Gasoline Prices Keep Slipping in Oklahoma

Gasoline prices in Oklahoma continue falling across the state as the new statewide average stands at $1.75 a gallon, according to AAA Oklahoma. Bartlesville has the cheapest gasoline in the state with an average price of $1.63, a decline of a dime a gallon in the past week. Muskogee and Tulsa each have averages of $1.64 a gallon. The state average was actually lower at $1.73 on Monday making it the cheapest gasoline in Oklahoma since Feb. 28, 2009.

“Global supply continues to outpace demand, putting downward pressure on oil prices,” said Chuck Mai, a spokesman for the automobile organization. “Both West Texas Intermediate and Brent closed out the year posting yearly losses of nearly 30 percent. As a result, the U.S. crude oil rig count dropped by nearly two-thirds over the course of 2015, the largest decline in the last 30 years.”

A check of other prices around the state shows the average at $1.75 in Ardmore but the highest average is $1.81 in Idabel. Altus is at $1.69 while Enid’s average is down two cents a gallon to $1.67. Guymon is at $1.70 while Oklahoma City’s average is $1.75 a gallon.

The national average is at $1.99 as of Monday which was the lowest since March 25, 2009.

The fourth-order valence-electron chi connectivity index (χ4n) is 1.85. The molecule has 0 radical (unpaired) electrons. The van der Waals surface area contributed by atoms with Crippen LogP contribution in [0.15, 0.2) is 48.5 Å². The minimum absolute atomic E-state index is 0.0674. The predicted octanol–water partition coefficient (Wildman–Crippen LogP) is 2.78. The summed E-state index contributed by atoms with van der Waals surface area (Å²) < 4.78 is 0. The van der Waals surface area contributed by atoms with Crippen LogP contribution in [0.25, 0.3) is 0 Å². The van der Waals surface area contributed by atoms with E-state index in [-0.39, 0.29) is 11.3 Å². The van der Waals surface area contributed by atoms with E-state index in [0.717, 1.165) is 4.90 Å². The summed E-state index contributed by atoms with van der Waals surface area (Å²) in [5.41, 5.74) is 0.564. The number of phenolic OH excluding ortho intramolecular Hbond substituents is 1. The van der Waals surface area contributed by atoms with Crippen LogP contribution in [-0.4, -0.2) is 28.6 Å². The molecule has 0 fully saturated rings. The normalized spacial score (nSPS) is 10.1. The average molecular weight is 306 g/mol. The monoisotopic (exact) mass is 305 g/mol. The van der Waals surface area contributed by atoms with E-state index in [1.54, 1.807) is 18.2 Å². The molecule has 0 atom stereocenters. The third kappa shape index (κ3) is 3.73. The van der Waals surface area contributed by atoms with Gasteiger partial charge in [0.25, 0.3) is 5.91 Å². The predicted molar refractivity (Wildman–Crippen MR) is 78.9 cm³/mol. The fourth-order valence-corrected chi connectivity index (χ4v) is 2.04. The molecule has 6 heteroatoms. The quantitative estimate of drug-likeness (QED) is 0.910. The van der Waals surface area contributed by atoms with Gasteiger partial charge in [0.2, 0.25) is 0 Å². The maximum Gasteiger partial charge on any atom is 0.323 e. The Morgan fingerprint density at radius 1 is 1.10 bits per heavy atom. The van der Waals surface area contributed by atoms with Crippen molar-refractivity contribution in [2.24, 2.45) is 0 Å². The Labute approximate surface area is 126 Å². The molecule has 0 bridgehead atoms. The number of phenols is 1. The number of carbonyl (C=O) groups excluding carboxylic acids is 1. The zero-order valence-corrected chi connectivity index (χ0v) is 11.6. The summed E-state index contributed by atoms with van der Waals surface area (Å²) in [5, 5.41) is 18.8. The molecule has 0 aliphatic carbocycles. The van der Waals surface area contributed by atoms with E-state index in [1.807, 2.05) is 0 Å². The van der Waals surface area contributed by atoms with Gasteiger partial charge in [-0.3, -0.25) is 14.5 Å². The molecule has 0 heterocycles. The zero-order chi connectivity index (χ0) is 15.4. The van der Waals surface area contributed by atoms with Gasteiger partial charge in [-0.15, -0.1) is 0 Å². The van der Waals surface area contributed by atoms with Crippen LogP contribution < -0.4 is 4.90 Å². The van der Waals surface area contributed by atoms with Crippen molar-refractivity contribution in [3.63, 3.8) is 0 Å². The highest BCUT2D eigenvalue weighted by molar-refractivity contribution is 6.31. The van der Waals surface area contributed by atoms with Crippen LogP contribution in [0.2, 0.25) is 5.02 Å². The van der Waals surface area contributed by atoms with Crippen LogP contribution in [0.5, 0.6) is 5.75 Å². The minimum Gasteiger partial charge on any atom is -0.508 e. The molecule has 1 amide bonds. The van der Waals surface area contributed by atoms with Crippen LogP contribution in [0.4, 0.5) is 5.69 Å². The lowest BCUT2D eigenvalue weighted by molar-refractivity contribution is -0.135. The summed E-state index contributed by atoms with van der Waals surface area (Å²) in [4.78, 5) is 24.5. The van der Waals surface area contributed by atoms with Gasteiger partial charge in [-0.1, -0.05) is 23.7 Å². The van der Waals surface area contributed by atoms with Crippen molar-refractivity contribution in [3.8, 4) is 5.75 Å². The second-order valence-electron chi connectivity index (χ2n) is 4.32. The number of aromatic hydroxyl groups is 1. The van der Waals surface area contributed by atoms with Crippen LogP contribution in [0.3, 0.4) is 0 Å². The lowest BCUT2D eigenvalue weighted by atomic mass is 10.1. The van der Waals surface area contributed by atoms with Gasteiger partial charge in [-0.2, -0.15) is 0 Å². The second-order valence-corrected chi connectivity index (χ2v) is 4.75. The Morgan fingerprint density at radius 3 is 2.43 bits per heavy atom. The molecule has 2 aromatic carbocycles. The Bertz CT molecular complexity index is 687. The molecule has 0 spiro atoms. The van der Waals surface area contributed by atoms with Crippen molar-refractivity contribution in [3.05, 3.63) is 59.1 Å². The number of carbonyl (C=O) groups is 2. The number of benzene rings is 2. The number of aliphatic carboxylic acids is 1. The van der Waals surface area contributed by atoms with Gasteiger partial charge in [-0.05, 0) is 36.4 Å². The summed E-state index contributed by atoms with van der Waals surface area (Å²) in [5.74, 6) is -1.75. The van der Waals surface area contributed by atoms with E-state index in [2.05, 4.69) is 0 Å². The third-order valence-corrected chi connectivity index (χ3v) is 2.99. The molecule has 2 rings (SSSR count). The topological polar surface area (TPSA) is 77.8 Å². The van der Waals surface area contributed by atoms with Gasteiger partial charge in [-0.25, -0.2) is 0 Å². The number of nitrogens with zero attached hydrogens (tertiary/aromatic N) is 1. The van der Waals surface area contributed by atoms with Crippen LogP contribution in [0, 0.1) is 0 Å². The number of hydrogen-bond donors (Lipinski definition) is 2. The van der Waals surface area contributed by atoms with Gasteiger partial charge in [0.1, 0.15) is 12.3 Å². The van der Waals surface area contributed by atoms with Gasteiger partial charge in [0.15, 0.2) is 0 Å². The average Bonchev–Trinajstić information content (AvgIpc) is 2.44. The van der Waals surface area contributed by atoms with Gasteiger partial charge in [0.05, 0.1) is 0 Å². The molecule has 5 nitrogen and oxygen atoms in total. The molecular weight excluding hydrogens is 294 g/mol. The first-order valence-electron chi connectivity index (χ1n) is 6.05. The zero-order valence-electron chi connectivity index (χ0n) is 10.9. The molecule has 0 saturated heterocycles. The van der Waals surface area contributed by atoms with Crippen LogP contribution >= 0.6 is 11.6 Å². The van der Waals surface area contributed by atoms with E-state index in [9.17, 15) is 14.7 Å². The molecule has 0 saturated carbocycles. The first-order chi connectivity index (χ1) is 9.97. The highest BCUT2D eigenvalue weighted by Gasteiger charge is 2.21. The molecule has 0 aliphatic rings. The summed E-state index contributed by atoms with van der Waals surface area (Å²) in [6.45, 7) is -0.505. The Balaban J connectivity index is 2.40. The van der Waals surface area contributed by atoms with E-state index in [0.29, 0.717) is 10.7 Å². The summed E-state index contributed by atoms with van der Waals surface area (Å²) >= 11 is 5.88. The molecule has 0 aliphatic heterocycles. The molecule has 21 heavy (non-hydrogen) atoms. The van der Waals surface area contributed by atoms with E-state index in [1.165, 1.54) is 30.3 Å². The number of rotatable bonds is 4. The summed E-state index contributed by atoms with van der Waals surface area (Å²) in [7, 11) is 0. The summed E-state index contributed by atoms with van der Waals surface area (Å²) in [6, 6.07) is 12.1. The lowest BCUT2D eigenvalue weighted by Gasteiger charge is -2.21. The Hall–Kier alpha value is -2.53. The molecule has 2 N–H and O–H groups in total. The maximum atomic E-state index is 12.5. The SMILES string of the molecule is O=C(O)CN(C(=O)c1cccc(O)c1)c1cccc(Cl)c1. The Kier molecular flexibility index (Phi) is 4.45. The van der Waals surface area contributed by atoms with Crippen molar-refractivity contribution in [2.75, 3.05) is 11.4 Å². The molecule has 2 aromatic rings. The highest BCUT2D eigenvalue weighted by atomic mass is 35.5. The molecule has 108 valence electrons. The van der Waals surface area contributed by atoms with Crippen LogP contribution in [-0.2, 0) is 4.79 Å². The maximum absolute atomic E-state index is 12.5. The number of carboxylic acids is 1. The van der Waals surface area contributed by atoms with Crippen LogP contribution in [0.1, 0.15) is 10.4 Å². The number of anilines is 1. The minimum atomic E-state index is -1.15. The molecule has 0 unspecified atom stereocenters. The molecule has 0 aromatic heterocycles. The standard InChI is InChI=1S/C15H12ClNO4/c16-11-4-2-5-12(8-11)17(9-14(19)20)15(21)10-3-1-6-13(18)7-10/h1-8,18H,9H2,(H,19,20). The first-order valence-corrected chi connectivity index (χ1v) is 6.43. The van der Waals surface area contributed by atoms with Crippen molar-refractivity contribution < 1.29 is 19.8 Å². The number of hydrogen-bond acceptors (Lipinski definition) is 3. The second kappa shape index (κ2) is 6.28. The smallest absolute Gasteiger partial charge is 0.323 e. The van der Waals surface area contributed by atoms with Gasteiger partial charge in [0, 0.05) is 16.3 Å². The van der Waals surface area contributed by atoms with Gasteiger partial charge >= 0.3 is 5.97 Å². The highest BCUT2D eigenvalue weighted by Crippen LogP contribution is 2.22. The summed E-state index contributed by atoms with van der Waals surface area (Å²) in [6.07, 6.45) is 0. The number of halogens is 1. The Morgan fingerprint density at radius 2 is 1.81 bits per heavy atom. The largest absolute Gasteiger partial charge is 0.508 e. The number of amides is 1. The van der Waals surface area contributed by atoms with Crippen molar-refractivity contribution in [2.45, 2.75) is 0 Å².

AAA maintains that market fundamentals are positioned to continue to support lower pump prices in 2016, though averages are likely to increase leading up to the summer driving season as seasonal refinery maintenance gets underway this spring.

“A couple of wild cards have been dealt into the deck recently,” explained Mai. “Saudi Arabia has cut diplomatic ties with Iran and now we hear that Bahrain, Sudan and the United Arab Emirates apparently are following suit to some extent. Plus, congress has moved to lift the decades-old U.S. ban on crude oil exports. What impact these events have no prices at the pump remains to be seen.”

Motorists in 34 states are now paying averages below $2 a gallon with Missouri having the cheapest gasoline at $1.71 average. South Carolina, Oklahoma, Arkansas, Tennessee, Texas, Alabama, Mississippi and Kansas are the nation’s least expensive markets for gasoline today.


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